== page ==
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A report from IBM security researchers shows that the Dridex Trojan has borrowed some functionality and tricks from the Dyre malware. One of these features is the ability to conduct redirection attacks. What are redirection attacks, and what can security professionals do to defend against the new version of the Dridex Trojan?
Software developers are known to incorporate features or functionality from competing projects, and they are not unique in this aspect, as malware authors often do the same. IBM security researchers recently wrote about the Dridex Trojan including functionality from the Dyre malware to conduct redirection attacks. Redirection attacks are when a victim's computer is sent to a different website than the intended website. This can be done via manipulating caches on DNS servers, DNS caches on the local system or modifying the hosts file on the local system. Redirection attacks' inclusion in malware goes back until at least the late 1990s, when Sophos analyzed the NafBot malware that manipulated the local hosts file to stop antivirus software from getting updates. The Dridex Trojan continues to use spam like its older versions, such as a Microsoft Office document containing a malicious macro. Macro viruses go back to the 1990s as well.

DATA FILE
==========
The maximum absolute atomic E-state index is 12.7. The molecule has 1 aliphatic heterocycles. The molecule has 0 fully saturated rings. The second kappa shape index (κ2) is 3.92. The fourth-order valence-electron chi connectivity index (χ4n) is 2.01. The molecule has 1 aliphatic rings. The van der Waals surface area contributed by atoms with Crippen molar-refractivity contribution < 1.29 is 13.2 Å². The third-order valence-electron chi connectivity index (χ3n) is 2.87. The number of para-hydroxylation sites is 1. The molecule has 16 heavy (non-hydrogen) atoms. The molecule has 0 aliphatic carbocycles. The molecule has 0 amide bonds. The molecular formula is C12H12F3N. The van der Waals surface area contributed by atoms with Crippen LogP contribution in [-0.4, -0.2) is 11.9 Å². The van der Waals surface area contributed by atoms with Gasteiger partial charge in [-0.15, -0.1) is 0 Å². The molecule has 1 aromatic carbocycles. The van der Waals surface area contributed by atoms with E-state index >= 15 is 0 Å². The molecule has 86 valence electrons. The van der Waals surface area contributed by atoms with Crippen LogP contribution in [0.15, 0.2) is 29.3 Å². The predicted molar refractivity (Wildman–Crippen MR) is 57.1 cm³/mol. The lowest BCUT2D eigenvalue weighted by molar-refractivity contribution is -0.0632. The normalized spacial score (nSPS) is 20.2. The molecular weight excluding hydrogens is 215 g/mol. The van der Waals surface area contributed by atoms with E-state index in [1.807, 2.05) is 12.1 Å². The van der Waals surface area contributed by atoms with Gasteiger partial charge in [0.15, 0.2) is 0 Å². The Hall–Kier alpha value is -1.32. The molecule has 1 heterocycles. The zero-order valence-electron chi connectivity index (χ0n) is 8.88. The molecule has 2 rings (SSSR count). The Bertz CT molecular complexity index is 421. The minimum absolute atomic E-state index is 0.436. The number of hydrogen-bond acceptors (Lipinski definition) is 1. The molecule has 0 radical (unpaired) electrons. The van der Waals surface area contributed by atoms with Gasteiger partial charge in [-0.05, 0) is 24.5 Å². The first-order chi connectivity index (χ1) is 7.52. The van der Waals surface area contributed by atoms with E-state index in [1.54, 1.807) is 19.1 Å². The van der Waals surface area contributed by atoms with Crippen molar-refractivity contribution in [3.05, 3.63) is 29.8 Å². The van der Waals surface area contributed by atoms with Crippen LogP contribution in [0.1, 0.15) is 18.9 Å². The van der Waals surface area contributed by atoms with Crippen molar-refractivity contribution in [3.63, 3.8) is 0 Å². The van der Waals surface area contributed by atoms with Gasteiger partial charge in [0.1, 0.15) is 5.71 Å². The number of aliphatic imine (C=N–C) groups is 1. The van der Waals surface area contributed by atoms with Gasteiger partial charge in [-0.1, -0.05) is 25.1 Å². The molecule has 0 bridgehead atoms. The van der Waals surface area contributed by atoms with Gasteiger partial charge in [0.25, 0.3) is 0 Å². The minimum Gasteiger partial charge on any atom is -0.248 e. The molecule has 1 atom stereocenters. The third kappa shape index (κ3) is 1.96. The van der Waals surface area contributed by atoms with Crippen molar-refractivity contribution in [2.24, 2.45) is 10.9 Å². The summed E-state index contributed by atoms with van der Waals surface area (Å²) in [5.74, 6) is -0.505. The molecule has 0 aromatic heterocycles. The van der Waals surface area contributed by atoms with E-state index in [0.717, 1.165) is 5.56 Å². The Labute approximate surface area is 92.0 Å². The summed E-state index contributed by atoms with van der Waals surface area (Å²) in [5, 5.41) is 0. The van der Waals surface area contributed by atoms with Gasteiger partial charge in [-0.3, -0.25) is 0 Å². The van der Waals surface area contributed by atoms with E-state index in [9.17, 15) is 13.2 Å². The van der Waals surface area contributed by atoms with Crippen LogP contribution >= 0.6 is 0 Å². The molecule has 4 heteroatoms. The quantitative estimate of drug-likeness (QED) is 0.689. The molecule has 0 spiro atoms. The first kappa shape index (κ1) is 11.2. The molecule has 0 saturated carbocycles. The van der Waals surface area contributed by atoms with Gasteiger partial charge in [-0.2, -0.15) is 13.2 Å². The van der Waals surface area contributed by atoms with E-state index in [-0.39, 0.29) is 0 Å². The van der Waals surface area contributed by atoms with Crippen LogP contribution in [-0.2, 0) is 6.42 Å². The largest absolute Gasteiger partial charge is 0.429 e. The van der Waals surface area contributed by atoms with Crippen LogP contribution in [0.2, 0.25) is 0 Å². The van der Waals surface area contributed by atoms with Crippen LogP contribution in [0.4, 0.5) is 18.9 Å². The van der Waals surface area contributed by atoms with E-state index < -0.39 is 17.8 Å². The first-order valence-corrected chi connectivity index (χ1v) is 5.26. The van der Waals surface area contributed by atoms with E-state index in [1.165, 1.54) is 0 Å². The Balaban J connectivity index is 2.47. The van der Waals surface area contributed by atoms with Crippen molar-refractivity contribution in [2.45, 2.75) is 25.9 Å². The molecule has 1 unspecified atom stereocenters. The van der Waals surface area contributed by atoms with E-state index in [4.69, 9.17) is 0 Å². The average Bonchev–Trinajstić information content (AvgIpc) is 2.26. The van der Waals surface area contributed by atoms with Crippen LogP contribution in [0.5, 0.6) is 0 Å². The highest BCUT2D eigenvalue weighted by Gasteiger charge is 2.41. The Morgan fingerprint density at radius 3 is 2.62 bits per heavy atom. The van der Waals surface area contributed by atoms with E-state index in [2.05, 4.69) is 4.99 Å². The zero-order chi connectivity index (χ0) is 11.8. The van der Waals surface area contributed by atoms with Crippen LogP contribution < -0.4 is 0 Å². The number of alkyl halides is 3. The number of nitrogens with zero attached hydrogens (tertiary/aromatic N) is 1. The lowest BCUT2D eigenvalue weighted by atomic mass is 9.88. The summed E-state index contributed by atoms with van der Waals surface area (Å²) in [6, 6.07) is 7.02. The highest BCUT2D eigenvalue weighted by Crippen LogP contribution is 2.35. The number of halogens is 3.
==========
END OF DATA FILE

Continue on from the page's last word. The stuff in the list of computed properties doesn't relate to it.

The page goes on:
Enterprises can defend against the new version of the Dridex Trojan and redirection attacks using the same techniques from the 1990s. Much of the same security controls can be used to block the current generation of malicious macros, with the addition of using signed macros and security controls. Endpoint antimalware and network-based antimalware tools have advanced significantly since the 1990s and provide much of the same protections. Protecting against phishing is also critical, as malicious emails are a widely-used method to introduce Trojans and other types of malware into enterprise endpoints and networks.
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